Colorado Supreme Court will hear Adams 14 case against state

Photo shows half the pale blue glass dome and the upper level of the Colorado Supreme Court chambers at the Ralph Carr Judicial Center in Denver, Colorado.
The Colorado Supreme Court will review the ability of school districts to appeal State Board orders to the courts. (Hyoung Chang / The Denver Post)

The Colorado Supreme Court has agreed to hear a case that could determine whether the State Board of Education has the final word in directing low-performing school districts to improve or whether those districts can appeal state orders to the courts.

The case could determine the limits of local control and state authority within Colorado’s education system. 

The Adams 14 school district sued the State Board of Education after it ordered the district to reorganize, possibly risking its autonomy. Now a state Supreme Court ruling, if it favored the district, could allow for legal recourse for school districts when they disagree with a State Board order. 

The State Board had never before used its powers to order reorganization of a school district for persistent low performance. 

In September, a Denver district court judge dismissed Adams 14’s lawsuit. The judge ruled, among other things, that school districts don’t have the right to request a judicial review of State Board of Education action under the state’s accountability law. 

Adams 14 planned to appeal, but the state attorney general’s office and the district decided together to petition the state Supreme Court to hear the case, bypassing the court of appeals. The Supreme Court this week agreed to hear the case.

The state’s request argued that accountability issues will become more common.

“The questions carry great weight for public education,” the document states. “Several school districts aside from Adams 14 are on track to face directed action from the State Board, and pandemic-related learning loss will likely lead to more. As more accountability matters come before the State Board, it is of imperative public importance to determine whether school districts can sue to forestall the State Board’s directed actions for turning around struggling schools.”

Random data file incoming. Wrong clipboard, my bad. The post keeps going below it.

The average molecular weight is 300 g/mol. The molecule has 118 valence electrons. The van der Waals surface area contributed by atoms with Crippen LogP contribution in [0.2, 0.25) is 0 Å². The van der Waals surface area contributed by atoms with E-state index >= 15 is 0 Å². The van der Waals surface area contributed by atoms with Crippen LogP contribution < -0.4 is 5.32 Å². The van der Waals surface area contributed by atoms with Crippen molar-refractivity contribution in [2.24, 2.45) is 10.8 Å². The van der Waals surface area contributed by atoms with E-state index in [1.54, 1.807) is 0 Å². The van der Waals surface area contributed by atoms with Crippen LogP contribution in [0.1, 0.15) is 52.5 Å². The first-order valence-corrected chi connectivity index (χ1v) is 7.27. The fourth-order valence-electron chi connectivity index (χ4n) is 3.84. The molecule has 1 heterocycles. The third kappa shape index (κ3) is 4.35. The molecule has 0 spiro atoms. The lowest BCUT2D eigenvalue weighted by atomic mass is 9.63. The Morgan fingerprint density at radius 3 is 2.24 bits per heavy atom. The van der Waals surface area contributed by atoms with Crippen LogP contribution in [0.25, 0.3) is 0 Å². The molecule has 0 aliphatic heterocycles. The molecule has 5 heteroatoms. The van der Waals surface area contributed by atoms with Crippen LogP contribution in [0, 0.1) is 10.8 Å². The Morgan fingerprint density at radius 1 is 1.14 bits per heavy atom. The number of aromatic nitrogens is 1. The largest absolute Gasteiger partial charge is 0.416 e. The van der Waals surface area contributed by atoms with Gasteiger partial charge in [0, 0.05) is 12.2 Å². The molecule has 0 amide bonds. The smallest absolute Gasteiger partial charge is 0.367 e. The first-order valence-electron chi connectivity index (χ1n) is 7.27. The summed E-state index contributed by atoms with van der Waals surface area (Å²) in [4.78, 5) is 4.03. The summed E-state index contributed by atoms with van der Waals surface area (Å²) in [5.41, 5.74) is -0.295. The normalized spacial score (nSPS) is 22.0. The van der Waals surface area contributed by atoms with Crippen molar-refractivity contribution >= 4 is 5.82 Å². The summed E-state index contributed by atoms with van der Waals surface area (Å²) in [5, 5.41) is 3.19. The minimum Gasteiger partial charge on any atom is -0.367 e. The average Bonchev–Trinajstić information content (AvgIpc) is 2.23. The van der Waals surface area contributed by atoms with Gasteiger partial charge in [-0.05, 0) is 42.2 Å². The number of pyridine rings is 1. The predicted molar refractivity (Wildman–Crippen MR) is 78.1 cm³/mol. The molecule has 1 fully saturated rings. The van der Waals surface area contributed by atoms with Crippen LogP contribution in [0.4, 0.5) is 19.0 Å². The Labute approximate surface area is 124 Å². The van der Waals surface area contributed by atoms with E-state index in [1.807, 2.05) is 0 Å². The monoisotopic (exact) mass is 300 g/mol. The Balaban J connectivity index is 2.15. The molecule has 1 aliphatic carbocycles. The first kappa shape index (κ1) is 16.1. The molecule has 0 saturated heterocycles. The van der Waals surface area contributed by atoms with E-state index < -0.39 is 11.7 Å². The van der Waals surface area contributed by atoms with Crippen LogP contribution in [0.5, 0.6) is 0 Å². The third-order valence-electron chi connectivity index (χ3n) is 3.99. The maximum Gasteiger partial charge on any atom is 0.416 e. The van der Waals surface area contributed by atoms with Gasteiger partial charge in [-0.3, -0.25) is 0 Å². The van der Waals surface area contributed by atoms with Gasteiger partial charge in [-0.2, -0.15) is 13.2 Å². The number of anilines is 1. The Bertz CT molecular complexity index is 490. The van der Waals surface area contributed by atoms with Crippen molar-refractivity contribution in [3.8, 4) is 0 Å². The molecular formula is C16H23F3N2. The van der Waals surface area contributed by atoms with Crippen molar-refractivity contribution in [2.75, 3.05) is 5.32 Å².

Lawmakers this session were considering a bill that would give districts the right to appeal the State Board’s accountability orders. On Wednesday bill sponsor state Sen. Jessie Danielson, a Jefferson County Democrat, withdrew it to allow the Supreme Court to rule on the issue.

The district court’s ruling hinged on what lawyers call the Martin rule. It’s a judicial precedent that means a government agency cannot sue a state agency above it for doing its job, without state law or the constitution spelling out that right. The district court judge said the state’s accountability law does not give districts the right to appeal state orders.

Adams 14 lawyers have argued that the state constitution does explicitly give local school boards in Colorado authority that the State Board of Education cannot take away, such as it would by dissolving a district. 

Joe Salazar, an attorney for Adams 14, has also told the State Board that elected local school board members are peers of State Board members, not subordinate to them. 

The district court disagreed and said the school district is subordinate to the state. That is one of the four questions the Supreme Court will review.

The state Supreme Court recently had agreed to hear another case involving the Martin rule. In that case, the court of appeals ruled against Weld County commissioners suing the state’s Department of Public Health and Environment over air pollution rules for oil and gas sites.

In the request to the Supreme Court to hear the Adams 14 case, the state argued that the cases were similar but that the differences would give additional context for how the rule should be applied.

One difference is that in the education case, the state constitution grants both the State Board and local school boards some measure of authority, meaning, “the General Assembly must balance those entities’ powers in a manner that does not ‘clearly impede the capacity of either.’”

The state and the district have more than three months to file documents laying out their case. After that, the court will schedule a hearing.

Read the request for the Supreme Court consideration here:

Yesenia Robles is a reporter for Chalkbeat Colorado covering K-12 school districts and multilingual education. Contact Yesenia at

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